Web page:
A synthesizer pad 

A synth pad is always a good way to set the mood at the start of a song. 

It can be as short as a few seconds like Pantera by ?Teo? or a more long drawn one like on Shine on You Crazy Diamond by Pink Floyd.

Guitar melody intro 

I don’t hear this one as often anymore but I’m sure there’s probably many examples I’m not thinking about right now.

For now I’m going to give you what comes to mind. Both of these songs are a bit on the older side but maybe you can be the one to bring it back?

Here’s Roundabout by Yes.

And this one is Reelin in the Years by Steely Dan.

Rhythmic punches intro

This one is so common that I’m going to give you two widely contrasting examples. One is groovy jazzy vibes and another is prog metal lol. 

Just goes to show you that sometimes you don’t need your intro to be something super complicated or even melodic.  

Here’s Nakamarra by Hiatus Kaiyote.

And here’s Nocturne by Tesseract. 

Sample of Instrument Not in the Band 

This is a good way to switch things up for your songs. Many artists will use orchestral instruments, or ethnic percussion, or samples of traditional world music as an intro. Pretty much anything is fair game. 

Here’s an example from Marigold by Periphery where they not only use a sample of a violin in the intro but they also use that same sample in the bridge. 

Start With a Monologue Sample 

You see this one a lot in many genres as well. Usually artists will sample monologues, speeches, movie quotes, and more. It’s a good way to introduce the topic of the song and will probably make your audience curious to read the lyrics and see why you chose the sample you did. 

I actually first learned who Bill Hicks was thanks to the sample of his standup that Tool used in their song Third Eye. 

Here’s another example from Garden Fiya by Magic City Hippies where I’m guessing they recorded one of the members talking about some psychedelic trip, I think?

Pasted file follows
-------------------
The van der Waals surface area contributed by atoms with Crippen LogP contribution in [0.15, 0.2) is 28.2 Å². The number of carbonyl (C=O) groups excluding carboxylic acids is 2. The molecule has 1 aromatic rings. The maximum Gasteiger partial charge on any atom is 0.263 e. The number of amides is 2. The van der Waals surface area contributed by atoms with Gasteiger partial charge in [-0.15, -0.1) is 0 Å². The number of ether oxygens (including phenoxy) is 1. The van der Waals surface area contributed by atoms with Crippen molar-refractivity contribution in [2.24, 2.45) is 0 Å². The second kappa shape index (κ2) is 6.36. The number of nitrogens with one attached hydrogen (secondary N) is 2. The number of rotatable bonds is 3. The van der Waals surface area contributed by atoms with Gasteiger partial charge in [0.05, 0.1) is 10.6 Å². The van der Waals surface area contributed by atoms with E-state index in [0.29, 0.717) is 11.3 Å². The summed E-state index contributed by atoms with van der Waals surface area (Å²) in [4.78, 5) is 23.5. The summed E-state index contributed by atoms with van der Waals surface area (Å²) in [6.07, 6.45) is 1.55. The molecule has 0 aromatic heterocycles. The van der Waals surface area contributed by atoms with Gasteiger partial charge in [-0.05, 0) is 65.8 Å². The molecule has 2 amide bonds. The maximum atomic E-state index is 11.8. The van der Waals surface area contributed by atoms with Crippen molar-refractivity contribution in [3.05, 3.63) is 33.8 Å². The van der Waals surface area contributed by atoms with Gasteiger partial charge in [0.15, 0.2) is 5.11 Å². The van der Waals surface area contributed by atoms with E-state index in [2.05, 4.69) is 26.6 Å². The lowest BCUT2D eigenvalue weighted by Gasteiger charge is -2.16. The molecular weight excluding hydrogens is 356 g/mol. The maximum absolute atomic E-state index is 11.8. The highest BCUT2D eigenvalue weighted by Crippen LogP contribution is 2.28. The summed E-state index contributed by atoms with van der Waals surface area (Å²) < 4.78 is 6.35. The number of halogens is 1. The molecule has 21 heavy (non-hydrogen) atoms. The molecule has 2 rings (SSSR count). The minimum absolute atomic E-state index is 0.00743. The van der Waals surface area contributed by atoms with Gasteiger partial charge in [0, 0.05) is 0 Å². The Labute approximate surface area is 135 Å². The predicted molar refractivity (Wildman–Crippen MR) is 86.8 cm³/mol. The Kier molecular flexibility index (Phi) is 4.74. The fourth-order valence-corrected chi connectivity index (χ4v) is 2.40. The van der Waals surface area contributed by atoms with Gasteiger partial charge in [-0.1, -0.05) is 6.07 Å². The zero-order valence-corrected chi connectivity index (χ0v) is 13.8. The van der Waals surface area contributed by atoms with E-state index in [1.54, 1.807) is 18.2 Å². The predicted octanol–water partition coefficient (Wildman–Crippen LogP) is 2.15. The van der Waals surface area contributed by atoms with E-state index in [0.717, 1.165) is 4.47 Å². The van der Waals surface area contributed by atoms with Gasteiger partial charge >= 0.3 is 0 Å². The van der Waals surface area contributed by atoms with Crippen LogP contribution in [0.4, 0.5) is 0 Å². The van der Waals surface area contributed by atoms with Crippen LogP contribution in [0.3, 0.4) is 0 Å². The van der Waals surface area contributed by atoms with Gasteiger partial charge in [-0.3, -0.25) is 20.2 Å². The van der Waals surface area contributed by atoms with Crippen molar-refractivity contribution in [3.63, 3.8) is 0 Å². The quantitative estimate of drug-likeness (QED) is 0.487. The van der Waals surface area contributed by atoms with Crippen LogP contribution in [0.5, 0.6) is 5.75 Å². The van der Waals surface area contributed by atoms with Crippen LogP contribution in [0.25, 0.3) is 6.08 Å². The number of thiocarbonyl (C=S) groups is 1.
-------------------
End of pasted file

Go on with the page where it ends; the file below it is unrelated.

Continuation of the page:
The entire song is really more of an intro to their album in general rather than an entire song in and of itself. It’s a cool way to set the mood for the first full song of the album. 

Ambient Intro 

This type of intro focuses on creating textures and mood without too much melodic content. Often they’ll have tons of noise effects, reverb, synth pads, maybe voices talking indistinctly, etc. Usually there’s a lot of ear candy and panning to make you feel like you are being surrounded by the sounds.  

Here’s an example from Terminus The Creator by Psychedelic Prn Crumpets. Like the example above with Magic City Hippies, this one is an intro song for their album in general although it has lyrics, vocal melodies, a chord progression etc, so it’s a bit more like an actual song.

All at Once 

This type of intro is the most abrupt way to start. Basically all the instruments come in at once and it’s meant to feel a bit like a punch to the face lol. 

With that in mind, a good example is In Your Words by Lamb of God. The vocals come in a few seconds into the song. If you’re in a metal band you’ll probably start a lot of songs like this. 

Fade-in Intro 

This one is probably the least common as I can only think of one song that starts like this but I’m sure there must be others. 

The song is …And We Go Gentle by Hiatus Kaiyote and what is great about this intro, besides that it’s uncommon, is it’s also really chill, so good for vibey music. 

Wrapping it up

As you can see from the examples above there are numerous ways to start a song. I’m sure there are a ton of other ways which I didn’t include here but the idea was to give you options if you’re looking for how your song can start. 

It depends on what you are looking to do. You might want something that feels like a punch to the face, or maybe you want the intimacy of an acoustic guitar before you switch to some vibey synth pads. 

Don’t stress over the intro too much and remember to keep it simple. The meat of your song is what happens after the intro anyways.